Criminal Law and Procedure

Subject LAWS50034 (2010)

Note: This is an archived Handbook entry from 2010.

Credit Points: 12.50
Level: 5 (Graduate/Postgraduate)
Dates & Locations:

This subject has the following teaching availabilities in 2010:

Semester 1, Parkville - Taught on campus.
Pre-teaching Period Start not applicable
Teaching Period not applicable
Assessment Period End not applicable
Last date to Self-Enrol not applicable
Census Date not applicable
Last date to Withdraw without fail not applicable


Timetable can be viewed here. For information about these dates, click here.
Time Commitment: Contact Hours: One 3 hour seminar per week.
Total Time Commitment: 144 hours.

733510 Legal Method and Reasoning; 733511 Principles of Public Law; 733512 Torts; 733513 Obligations; 733514 Dispute Resolution.

Corequisites: None.
Recommended Background Knowledge: None.
Non Allowed Subjects: None.
Core Participation Requirements:

For the purposes of considering requests for Reasonable Adjustments under the Disability Standards for Education (Cwth 2005), and Students Experiencing Academic Disadvantage Policy, academic requirements for this subject are articulated in the Subject Description, Subject Objectives, Generic Skills, and Assessment Requirements of this entry.

The University is dedicated to providing support to those with special requirements. Further details on the disability support scheme can be found at the Disability Liaison Unit website:


Assoc Prof Jeremy Gans


Melbourne Law School Student Centre
Tel: +61 3 8344 4475
Subject Overview:

There are many ways in which to construct the field of criminal law: it is related to public law in as much as it concerns the relation between the state and the citizen in democratic societies; it is related to the law of obligations (contracts and torts) but is concerned with public rather than private obligations; and it is related to legal theory in as much as it concerns the nature of the law that attributes responsibility. With this in mind, the field of criminal law is typically divided into substantive criminal law (the definition, prohibition and regulation of criminal activity by law) and criminal procedure (the processes, rules and principles of law governing the institutions of investigation, prosecution, trial and appeal within criminal jurisdictions). The central question is thus the question of attribution of responsibility.

The specific topics covered include:

  • the formal structure of substantive criminal law;
  • the institutional arrangements of criminal procedure and their respective rationales;
  • substantive offences – includes a selection of offences against the person and offences against property;
  • defences;
  • modes of criminal responsibility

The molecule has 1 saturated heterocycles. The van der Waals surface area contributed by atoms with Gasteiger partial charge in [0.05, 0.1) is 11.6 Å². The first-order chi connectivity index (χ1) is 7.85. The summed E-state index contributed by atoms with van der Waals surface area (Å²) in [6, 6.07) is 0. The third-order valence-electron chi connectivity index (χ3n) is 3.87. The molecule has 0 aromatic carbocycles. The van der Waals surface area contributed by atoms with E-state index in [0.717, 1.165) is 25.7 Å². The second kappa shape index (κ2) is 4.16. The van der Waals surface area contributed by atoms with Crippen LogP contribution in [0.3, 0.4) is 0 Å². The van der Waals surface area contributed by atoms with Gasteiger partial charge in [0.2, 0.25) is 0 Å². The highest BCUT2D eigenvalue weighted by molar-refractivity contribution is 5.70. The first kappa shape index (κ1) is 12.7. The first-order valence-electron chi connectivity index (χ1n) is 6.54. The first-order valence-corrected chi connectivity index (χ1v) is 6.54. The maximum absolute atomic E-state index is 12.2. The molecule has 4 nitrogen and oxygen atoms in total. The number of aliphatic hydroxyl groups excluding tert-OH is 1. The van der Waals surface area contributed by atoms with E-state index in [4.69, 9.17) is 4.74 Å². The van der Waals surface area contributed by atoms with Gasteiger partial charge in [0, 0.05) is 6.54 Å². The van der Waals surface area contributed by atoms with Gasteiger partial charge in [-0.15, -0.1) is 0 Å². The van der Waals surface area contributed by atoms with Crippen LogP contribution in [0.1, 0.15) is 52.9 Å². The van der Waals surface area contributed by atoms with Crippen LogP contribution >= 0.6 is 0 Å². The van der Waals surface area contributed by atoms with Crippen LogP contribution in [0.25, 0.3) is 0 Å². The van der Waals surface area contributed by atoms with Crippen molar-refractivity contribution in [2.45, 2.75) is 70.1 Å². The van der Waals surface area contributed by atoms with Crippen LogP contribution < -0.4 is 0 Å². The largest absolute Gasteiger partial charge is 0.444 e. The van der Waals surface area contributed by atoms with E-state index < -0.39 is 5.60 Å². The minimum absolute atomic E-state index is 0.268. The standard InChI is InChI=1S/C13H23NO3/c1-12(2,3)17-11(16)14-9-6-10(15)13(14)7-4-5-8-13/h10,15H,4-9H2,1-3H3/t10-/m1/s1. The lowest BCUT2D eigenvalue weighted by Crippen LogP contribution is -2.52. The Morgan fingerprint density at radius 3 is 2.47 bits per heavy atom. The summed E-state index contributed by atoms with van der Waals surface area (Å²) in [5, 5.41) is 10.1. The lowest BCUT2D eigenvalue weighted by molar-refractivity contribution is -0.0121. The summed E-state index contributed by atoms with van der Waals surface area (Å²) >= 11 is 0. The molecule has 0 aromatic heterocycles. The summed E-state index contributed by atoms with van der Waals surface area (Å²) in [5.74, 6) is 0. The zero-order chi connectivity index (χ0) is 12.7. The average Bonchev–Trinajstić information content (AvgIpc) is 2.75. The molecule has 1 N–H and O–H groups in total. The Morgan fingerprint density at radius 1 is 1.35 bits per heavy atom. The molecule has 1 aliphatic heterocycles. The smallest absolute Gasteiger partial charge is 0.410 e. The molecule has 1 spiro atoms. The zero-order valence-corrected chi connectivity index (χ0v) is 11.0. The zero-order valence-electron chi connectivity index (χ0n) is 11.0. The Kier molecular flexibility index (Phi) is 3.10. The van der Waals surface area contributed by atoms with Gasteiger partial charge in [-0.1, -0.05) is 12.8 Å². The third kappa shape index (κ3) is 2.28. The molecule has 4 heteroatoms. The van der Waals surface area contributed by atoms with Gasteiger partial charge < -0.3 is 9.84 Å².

Throughout each of these specific topics, the approach is to study the theories, principles and practices of criminal law and procedure.


On completion of the subject, students should have a clear understanding of the following specific areas:

  • the basic aims, structure and operation of the criminal justice system
  • the structure and selected aspects of criminal procedure
  • the fundamental principles of substantive criminal law
  • knowledge of the legal construction of criminal offences, defences and associated principles of criminal liability
  • theories of criminal responsibility
  • key issues in contemporary criminal law reform
  • key issues in current theories of criminal law
  • Syndicate task* – written paper by the syndicate on an assigned exercise, due in accordance with a timetabled schedule throughout the semester (20%*) (hurdle)
  • Take home examination, schedule in accordance with a coordinated assessment schedule (80%*).

*Redeemable assessment: the mark for the syndicate task will only be counted if it is higher (as a percentage of total marks available) then the mark for the exam. Otherwise, the exam will count for 100% of the assessment.

Prescribed Texts:
  • Printed materials will be available from the Melbourne Law School
Breadth Options:

This subject is not available as a breadth subject.

Fees Information: Subject EFTSL, Level, Discipline & Census Date
Generic Skills:

On completion of the subject, students should have developed the following generic skills:

  • attitudes towards knowledge that include valuing truth, openness to new ideas and ethics associated with knowledge creation and usage
  • the capacity for close reading and analysis of a range of sources
  • the capacity for critical and independent thought and reflection
  • the capacity to solve problems, including through the collection and evaluation of information
  • the capacity to communicate, both orally and in writing
  • the capacity to plan and manage time
  • the capacity to participate as a member of a team
  • intercultural sensitivity and understanding
Related Course(s): Juris Doctor

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